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377 S. Harrison Street, 12D
East Orange, NJ 07018
Phone: 973-395-1068 h
Married February 2, 1974
377 S. Harrison Street, 12D, East Orange, NJ 07018-1222
email@example.com http://newark.rutgers.edu/~lcrew, 973-395-1068
Monday, July 02, 2007
The Rev. Bill Terry, Rector
1313 Esplanade Avenue
New Orleans, LA 70116-1836
Gentle Father Bill,
I am enormously grateful for my opportunity to spend the weekend with you at St. Anna’s at the beginning of Pentecost. It was an honor to wrap up your distinguished Easter series on justice issues confronting the church. Those who came earlier offered an important array of concerns about race and eco-justice. You showed great courage in inviting me to promote ministry with lesbians and gays. All of us in your series learned more from your witness than we could possibly have given to it.
As a relatively small congregation St. Anna’s has an impressive commitment to substantive mission in the city of New Orleans. I observed that you were already hard at work serving the city even before Katrina increased the urgency and the challenges. Witness your long-term ministry to musicians in the city. Witness your commitment to hold up to public attention the plight of victims of street violence.
I was moved by your poster and pictures acknowledging all of the parishes outside the diocese that have connected with St. Anna’s to do ministry post Katrina. I treasure the tour that you cave me of New Orleans – all five hours of it spread over two days. You are a persistent spiritual director, and stressed that I should see and see and see, even when it would have been easier to shut my eyes after I had only a few mental snapshots.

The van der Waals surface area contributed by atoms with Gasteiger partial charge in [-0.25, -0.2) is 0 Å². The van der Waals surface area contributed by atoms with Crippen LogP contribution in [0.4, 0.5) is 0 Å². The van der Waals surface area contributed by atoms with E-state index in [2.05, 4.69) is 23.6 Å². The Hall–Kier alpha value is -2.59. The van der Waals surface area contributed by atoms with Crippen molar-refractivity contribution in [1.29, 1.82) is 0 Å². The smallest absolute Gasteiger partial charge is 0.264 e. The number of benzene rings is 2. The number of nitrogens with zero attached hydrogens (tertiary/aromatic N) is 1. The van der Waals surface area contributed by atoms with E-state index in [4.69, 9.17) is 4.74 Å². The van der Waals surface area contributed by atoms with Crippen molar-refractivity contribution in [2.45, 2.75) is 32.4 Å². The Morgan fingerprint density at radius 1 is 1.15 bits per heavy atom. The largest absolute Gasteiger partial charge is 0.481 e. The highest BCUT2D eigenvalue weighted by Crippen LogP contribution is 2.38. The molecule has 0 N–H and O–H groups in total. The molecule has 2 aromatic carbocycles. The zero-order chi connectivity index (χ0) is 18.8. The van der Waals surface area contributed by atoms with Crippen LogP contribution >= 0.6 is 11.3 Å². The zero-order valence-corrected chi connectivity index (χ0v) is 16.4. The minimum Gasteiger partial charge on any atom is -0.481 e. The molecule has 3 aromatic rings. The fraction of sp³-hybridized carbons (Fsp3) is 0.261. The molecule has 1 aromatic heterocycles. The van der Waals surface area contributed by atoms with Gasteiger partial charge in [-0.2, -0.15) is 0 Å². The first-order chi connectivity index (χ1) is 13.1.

The national media had not prepared me for the devastation that continues two years after Katrina. I had seen reports of the disproportionate effects upon the poor, but I had not seen it up close. Several times you stopped the car to speak with the few stragglers still in the largely abandoned neighborhoods. You always did so with great respect for them, and you always committed yourself in an ongoing way to connect them to resources.
At one point you asked a man to explain to me, your guest from out of state, why he chooses to rebuild on the same site rather than to move elsewhere. He pointed to several empty lots nearby, overgrown with weeds, foundation slabs of concrete visible only up close. “That was where I was born,” he pointed. “That’s where my grandmother lived,” he pointed across the street. “That’s where my son lived” – he pointed down the block one way, “and where my daughter lived” – he pointed down the block in the opposite direction. “I am not only from this place, I am of this place,” he said, looking at me eye –to-eye.”
True to your ordination vows, you care alike for rich and poor. You showed me destroyed homes of millionaires – block after block after block – still abandoned and over-grown.
When the House of Bishops meets in New Orleans in September, I hope they too will be discomforted. Those of you in New Orleans have been left too much alone.
The welcome for all is palpable at St. Anna’s. A couple of gay people have written to thank me for speaking there so they could discover the safety and welcome of the place.
Before the service, I asked your organist and choir master whether he would play two measures from “Jesus loves me, this I know” at a point that I specified in a prompt sheet as part of my sermon. I had forgotten that he is Jewish. Other musicians smiled sympathetically when he explained he had never heard the song. As I sang it down low for him, others in the jazz group sang it down low with me. It was an epiphany for all of us, at home in each other’s company.
Before this visit, I had experienced New Orleans as a tourist, and occasionally “visited” by reading fiction by William Faulkner and Tennessee Williams. During this visit, you let me see Jesus, in your face and in the face of those with whom you serve.
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